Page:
What Is the Difference?

I’m constantly asked—what is the difference between Catholic and Protestant faith? Really. Not just a comparison between Luther and Trent, but on the ground among Catholics who are active in their local parish, what does the difference look like? Here is one way to answer the question, in the words of an outstanding son of the Catholic Church, Ignatius Loyola.

Some historians claim that Loyola studied at the University of Paris simultaneous to John Calvin. This is fascinating on numerous levels, especially because Loyola’s convictions about Christian life are at many points directly opposed to Calvin’s. Their divergence is obvious, for instance, in Loyola’s so called “Rules for Thinking, Feeling, and Judging with the Church,” which appear at the conclusion of his Spiritual Exercises. The following selections from Loyola’s Rules (of which there are 18) highlight two lessons: the shape of Catholic faith from his perspective and its stark contrast to Reformed Protestantism. While there are profound differences between 16th Century Catholicism and today’s post Vatican II world, I would suggest that the following issues, precisely because they are so basic, are generally true today among conservative Catholics as they were then. Perhaps most striking of all is number 13.

The First Rule. With all judgment of our own put aside, we ought to keep our minds disposed and ready to be obedient in everything to the true Spouse of Christ our Lord, which is our holy Mother the hierarchical Church.

The Fourth. We should strongly praise religious institutes, virginity and continence, and marriage too, but not as highly as any of the former.

The Fifth. We should praise the vows of religion, obedience, poverty, chastity, and vows to perform other works of supererogation which conduce to perfection.

The Sixth. We should praise relics of saints, by venerating the relics and praying to the saints. We should extol visits to stational churches, pilgrimages, indulgences for jubilees and crusades, and the lighting of candles in churches.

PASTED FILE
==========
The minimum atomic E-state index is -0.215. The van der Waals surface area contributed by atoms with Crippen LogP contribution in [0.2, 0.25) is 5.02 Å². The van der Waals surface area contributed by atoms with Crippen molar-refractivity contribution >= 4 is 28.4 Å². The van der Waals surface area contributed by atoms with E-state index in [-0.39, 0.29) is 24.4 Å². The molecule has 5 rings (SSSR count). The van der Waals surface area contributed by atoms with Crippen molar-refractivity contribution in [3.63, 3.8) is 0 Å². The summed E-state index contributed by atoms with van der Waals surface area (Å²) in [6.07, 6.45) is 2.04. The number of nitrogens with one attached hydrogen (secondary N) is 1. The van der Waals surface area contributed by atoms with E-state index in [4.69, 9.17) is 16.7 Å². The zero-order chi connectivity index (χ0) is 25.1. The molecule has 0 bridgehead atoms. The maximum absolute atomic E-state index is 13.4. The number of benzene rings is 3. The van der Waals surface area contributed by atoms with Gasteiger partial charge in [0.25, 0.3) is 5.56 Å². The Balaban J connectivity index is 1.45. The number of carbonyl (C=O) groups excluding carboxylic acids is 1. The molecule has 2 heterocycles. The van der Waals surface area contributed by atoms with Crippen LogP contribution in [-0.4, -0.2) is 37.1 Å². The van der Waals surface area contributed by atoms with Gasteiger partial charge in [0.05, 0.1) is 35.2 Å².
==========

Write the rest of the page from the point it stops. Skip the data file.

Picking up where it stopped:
The Seventh. We should praise precepts of fast and abstinence, for example, in Lent, on ember days, vigils, Fridays and Saturdays; also penances, not only interior but also exterior.

The Eighth. We ought to praise church buildings and their decorations; also statues and paintings, and their veneration according to what they represent.

The Thirteenth. To keep ourselves right in all things, we ought to hold fast to this principle: What seems to be to be white, I will believe to be black if the hierarchical Church thus determines it. For we believe that between Christ our Lord, the Bridegroom, and the Church, his Spouse, there is the one same Spirit who governs and guides us for the salvation of our souls. For it is by the same Spirit and Lord of ours who gave the ten commandments that our Holy Mother Church is guided and governed.

The Fifteenth. We ought not to fall into a habit of speaking much about predestination.

The Seventeenth. Similarly, we ought not to speak so lengthily and emphatically about grace that we generate a poison harmful to freedom of the will. Hence one may speak about faith and grace as much as possibly, with God’s help, for the greater praise of the Divine Majesty; but not in such way or manners, especially in times as dangerous as our own, that works and free will are impaired or thought worthless.

George E. Ganss, S.J. The Spiritual Exercises of Saint Ignatius, A Translation and Commentary. (St. Louis: The Institute of Jesuit Sources, 1992), 133-137.

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